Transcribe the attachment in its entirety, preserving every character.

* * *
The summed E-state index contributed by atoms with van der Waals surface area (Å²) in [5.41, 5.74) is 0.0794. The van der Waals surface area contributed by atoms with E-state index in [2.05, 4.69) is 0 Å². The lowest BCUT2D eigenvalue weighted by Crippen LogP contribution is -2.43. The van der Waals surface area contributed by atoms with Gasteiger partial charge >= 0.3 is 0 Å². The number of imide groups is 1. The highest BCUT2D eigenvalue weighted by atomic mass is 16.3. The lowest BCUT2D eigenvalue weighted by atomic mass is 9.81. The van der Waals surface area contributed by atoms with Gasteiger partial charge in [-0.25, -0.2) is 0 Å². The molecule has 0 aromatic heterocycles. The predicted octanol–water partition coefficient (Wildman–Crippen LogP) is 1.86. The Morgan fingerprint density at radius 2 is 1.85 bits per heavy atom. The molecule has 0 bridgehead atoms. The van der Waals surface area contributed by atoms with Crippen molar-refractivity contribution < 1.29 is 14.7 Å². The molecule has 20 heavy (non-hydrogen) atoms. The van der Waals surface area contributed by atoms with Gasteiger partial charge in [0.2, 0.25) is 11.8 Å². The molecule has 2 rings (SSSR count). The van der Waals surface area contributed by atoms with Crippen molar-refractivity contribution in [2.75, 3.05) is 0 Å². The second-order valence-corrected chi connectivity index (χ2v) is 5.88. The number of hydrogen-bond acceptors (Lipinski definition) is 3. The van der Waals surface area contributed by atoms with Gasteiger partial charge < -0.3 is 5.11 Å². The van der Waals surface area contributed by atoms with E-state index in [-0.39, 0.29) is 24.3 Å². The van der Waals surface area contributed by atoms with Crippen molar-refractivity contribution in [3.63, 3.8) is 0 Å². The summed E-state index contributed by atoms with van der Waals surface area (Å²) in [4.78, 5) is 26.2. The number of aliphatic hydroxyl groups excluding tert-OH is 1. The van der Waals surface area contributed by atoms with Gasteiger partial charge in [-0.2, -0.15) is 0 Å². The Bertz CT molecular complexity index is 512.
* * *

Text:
The summed E-state index contributed by atoms with van der Waals surface area (Å²) in [5.41, 5.74) is 0.0794. The van der Waals surface area contributed by atoms with E-state index in [2.05, 4.69) is 0 Å². The lowest BCUT2D eigenvalue weighted by Crippen LogP contribution is -2.43. The van der Waals surface area contributed by atoms with Gasteiger partial charge >= 0.3 is 0 Å². The number of imide groups is 1. The highest BCUT2D eigenvalue weighted by atomic mass is 16.3. The lowest BCUT2D eigenvalue weighted by atomic mass is 9.81. The van der Waals surface area contributed by atoms with Gasteiger partial charge in [-0.25, -0.2) is 0 Å². The molecule has 0 aromatic heterocycles. The predicted octanol–water partition coefficient (Wildman–Crippen LogP) is 1.86. The Morgan fingerprint density at radius 2 is 1.85 bits per heavy atom. The molecule has 0 bridgehead atoms. The van der Waals surface area contributed by atoms with Crippen molar-refractivity contribution < 1.29 is 14.7 Å². The molecule has 20 heavy (non-hydrogen) atoms. The van der Waals surface area contributed by atoms with Gasteiger partial charge in [0.2, 0.25) is 11.8 Å². The molecule has 2 rings (SSSR count). The van der Waals surface area contributed by atoms with Crippen molar-refractivity contribution in [2.75, 3.05) is 0 Å². The second-order valence-corrected chi connectivity index (χ2v) is 5.88. The number of hydrogen-bond acceptors (Lipinski definition) is 3. The van der Waals surface area contributed by atoms with Gasteiger partial charge < -0.3 is 5.11 Å². The van der Waals surface area contributed by atoms with E-state index in [-0.39, 0.29) is 24.3 Å². The van der Waals surface area contributed by atoms with Crippen molar-refractivity contribution in [3.63, 3.8) is 0 Å². The summed E-state index contributed by atoms with van der Waals surface area (Å²) in [4.78, 5) is 26.2. The number of aliphatic hydroxyl groups excluding tert-OH is 1. The van der Waals surface area contributed by atoms with Gasteiger partial charge in [-0.2, -0.15) is 0 Å². The Bertz CT molecular complexity index is 512.